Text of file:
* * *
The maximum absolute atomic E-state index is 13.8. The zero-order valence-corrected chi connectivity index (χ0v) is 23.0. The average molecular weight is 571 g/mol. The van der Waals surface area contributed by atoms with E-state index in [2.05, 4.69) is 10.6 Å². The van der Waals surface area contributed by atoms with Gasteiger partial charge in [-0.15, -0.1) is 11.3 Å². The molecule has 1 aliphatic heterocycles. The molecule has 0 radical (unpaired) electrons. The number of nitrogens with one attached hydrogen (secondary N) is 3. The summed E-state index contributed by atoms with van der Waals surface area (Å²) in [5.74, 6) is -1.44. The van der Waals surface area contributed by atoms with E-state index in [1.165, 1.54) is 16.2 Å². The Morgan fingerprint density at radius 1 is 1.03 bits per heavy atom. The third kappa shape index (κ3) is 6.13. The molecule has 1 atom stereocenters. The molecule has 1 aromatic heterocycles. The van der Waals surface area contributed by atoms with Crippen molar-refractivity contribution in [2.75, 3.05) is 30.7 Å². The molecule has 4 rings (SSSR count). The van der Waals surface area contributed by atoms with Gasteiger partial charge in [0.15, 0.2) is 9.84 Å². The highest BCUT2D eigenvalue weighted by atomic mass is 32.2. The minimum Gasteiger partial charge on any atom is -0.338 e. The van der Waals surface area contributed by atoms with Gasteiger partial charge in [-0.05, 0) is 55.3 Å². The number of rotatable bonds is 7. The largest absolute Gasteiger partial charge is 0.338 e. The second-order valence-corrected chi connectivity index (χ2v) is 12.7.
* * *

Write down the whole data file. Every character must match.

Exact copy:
The maximum absolute atomic E-state index is 13.8. The zero-order valence-corrected chi connectivity index (χ0v) is 23.0. The average molecular weight is 571 g/mol. The van der Waals surface area contributed by atoms with E-state index in [2.05, 4.69) is 10.6 Å². The van der Waals surface area contributed by atoms with Gasteiger partial charge in [-0.15, -0.1) is 11.3 Å². The molecule has 1 aliphatic heterocycles. The molecule has 0 radical (unpaired) electrons. The number of nitrogens with one attached hydrogen (secondary N) is 3. The summed E-state index contributed by atoms with van der Waals surface area (Å²) in [5.74, 6) is -1.44. The van der Waals surface area contributed by atoms with E-state index in [1.165, 1.54) is 16.2 Å². The Morgan fingerprint density at radius 1 is 1.03 bits per heavy atom. The third kappa shape index (κ3) is 6.13. The molecule has 1 atom stereocenters. The molecule has 1 aromatic heterocycles. The van der Waals surface area contributed by atoms with Crippen molar-refractivity contribution in [2.75, 3.05) is 30.7 Å². The molecule has 4 rings (SSSR count). The van der Waals surface area contributed by atoms with Gasteiger partial charge in [0.15, 0.2) is 9.84 Å². The highest BCUT2D eigenvalue weighted by atomic mass is 32.2. The minimum Gasteiger partial charge on any atom is -0.338 e. The van der Waals surface area contributed by atoms with Gasteiger partial charge in [-0.05, 0) is 55.3 Å². The number of rotatable bonds is 7. The largest absolute Gasteiger partial charge is 0.338 e. The second-order valence-corrected chi connectivity index (χ2v) is 12.7.